Kilgrave is arguably the most interesting villain in all of the MCU.  The worst villains lack complexity, are merely monsters bent on destruction.  Better written villains have compelling back stories that make them more ambiguous and relatable.  But the best bad guys begin as terrible, become relatable, but then turn again into horrible behavior.  Much like Kingpin and Loki, this is the story of Kilgrave.  It was important that the writers not create a flat villain, but they also don’t want to portray a rapist, kidnapper, and murder as doing such things for “understandable reasons.”  So the move from a monster to a hurting child to a monster again is a delicate and important one in the show.  His tension with his parents is never fully resolved.  That allows us to empathize a little, but still question if they really should be culpable for what he has done.  There is an important message in his character: the victim of abuse who abuses themselves is not morally defensible, despite their suffering.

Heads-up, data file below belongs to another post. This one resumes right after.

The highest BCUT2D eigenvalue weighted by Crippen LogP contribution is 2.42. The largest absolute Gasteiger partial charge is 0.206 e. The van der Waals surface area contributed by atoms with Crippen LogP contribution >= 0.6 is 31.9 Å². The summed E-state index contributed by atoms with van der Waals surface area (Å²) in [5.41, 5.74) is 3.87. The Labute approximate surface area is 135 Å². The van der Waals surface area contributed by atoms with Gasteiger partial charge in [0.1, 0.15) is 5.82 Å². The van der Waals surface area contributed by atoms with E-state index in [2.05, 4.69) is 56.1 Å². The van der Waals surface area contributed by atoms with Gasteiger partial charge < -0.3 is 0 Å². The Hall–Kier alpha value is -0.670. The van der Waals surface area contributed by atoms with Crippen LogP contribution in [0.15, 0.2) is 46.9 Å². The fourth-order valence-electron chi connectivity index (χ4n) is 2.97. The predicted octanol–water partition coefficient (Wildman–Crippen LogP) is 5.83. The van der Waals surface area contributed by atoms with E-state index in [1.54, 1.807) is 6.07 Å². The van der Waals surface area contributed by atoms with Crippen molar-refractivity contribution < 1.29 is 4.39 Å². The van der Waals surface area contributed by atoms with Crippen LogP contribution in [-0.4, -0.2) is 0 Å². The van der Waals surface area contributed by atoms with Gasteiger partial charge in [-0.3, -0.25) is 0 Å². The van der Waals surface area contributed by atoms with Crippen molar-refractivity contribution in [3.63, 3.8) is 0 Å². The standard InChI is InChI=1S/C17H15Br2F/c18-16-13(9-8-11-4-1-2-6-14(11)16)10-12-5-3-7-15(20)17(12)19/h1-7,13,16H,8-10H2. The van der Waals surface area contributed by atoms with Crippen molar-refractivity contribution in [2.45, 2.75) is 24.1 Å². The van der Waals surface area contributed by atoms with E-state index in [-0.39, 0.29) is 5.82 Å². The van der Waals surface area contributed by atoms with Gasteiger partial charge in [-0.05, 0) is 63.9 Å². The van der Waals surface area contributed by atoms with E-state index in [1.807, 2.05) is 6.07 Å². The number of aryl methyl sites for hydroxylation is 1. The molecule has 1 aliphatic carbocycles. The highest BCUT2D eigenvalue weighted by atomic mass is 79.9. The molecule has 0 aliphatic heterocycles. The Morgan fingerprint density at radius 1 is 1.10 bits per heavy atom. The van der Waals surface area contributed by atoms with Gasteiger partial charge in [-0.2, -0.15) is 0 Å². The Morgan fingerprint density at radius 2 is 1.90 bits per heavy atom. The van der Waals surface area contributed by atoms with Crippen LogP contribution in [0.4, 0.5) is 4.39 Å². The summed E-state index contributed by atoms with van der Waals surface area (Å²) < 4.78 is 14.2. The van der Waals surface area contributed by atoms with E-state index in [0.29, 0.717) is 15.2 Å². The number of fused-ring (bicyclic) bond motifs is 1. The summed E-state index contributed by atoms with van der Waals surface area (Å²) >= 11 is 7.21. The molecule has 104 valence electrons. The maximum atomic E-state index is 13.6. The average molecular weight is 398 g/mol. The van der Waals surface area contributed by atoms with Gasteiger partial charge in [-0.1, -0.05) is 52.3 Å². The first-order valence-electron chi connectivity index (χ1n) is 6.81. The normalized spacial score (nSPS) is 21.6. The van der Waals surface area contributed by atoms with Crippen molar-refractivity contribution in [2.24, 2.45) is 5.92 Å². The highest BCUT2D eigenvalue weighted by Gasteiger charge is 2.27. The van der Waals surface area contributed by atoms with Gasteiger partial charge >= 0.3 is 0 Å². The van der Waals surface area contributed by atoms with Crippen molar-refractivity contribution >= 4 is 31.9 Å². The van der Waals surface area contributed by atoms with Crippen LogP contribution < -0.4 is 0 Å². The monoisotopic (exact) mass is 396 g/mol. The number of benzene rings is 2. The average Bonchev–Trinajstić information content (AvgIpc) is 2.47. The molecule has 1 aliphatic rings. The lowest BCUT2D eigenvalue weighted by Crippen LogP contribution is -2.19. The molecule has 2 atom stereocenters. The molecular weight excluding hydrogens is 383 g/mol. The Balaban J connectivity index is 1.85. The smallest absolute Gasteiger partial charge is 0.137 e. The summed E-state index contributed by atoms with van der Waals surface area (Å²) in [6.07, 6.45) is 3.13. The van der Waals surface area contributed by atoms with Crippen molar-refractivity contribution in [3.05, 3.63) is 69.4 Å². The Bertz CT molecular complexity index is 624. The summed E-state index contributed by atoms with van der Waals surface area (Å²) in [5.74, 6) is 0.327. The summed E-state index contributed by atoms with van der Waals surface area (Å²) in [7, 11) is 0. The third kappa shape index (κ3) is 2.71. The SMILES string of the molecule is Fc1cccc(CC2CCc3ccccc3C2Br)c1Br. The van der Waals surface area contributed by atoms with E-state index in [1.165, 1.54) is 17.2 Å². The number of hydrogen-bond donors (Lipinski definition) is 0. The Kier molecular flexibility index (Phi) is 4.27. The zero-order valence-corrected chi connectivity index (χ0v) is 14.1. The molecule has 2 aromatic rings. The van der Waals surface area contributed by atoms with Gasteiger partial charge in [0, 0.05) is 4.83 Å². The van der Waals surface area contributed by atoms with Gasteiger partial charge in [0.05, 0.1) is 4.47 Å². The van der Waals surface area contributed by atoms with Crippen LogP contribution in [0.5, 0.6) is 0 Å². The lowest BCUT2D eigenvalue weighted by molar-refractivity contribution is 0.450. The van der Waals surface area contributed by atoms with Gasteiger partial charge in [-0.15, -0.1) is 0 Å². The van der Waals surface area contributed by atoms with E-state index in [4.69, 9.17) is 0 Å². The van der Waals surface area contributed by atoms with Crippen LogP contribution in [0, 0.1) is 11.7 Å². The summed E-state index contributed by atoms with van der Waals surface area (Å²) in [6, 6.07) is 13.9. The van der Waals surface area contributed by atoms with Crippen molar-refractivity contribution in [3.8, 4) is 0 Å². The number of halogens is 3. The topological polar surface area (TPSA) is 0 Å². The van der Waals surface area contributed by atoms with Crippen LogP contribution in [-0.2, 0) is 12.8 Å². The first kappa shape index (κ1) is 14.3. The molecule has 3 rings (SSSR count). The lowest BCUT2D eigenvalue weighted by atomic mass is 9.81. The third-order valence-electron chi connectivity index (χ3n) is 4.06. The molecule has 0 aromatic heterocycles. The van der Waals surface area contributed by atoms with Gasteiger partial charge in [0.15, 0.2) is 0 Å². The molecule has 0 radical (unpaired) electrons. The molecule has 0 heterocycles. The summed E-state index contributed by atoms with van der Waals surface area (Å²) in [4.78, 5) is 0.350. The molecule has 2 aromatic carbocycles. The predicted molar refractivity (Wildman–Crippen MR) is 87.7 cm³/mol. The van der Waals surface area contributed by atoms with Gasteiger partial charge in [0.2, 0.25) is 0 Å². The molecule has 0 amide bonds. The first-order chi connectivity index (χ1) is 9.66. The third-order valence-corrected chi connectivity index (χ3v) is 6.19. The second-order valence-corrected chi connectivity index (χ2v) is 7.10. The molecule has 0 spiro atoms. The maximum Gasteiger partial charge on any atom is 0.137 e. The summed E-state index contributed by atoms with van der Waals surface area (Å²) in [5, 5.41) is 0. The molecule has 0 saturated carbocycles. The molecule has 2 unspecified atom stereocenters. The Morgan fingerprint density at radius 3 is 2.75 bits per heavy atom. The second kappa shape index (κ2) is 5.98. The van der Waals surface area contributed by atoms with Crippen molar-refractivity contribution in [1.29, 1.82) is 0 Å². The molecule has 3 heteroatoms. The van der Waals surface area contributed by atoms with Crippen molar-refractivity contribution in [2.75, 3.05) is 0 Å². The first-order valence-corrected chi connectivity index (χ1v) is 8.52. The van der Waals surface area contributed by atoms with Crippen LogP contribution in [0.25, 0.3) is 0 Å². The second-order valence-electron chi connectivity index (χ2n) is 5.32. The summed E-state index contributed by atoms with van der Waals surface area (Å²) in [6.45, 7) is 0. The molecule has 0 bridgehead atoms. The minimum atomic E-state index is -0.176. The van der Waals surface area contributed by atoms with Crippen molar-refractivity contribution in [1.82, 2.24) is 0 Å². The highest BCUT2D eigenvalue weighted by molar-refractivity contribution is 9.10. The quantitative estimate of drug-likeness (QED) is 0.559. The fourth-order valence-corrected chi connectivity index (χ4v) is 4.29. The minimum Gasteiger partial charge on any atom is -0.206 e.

Last time I mentioned how I am watching for compatibility between characters in Jessica Jones and in other shows.  The most problematic for me is Jeri Hogarth.  While I generally love Hogarth’s cut-throat ways, I find her character here and in Iron Fist to be dissonant.  Due to the film noir style of Jones, the writers have purposely had Hogarth devolve into chaos.  Some of her decisions are atrocious (the keeping of Hope’s aborted baby and enabling Kilgrave’s release) and the results are a hollow person by the end.  The final scene with Pam shows just how soulless Hogarth has become, pushing away everyone who cares about her.  It is a perfect arc for this show but then is largely ignored in Iron Fist.  In that show, she has the same sharp tongue, but she also has a soft spot for Danny.  Her character is all gruff exterior but teddy bear interior.  Simply said, I don’t believe that the Hogarth of Jessica Jones would give Danny Rand a minute of her time, regardless of what a cute kid he was back in the day.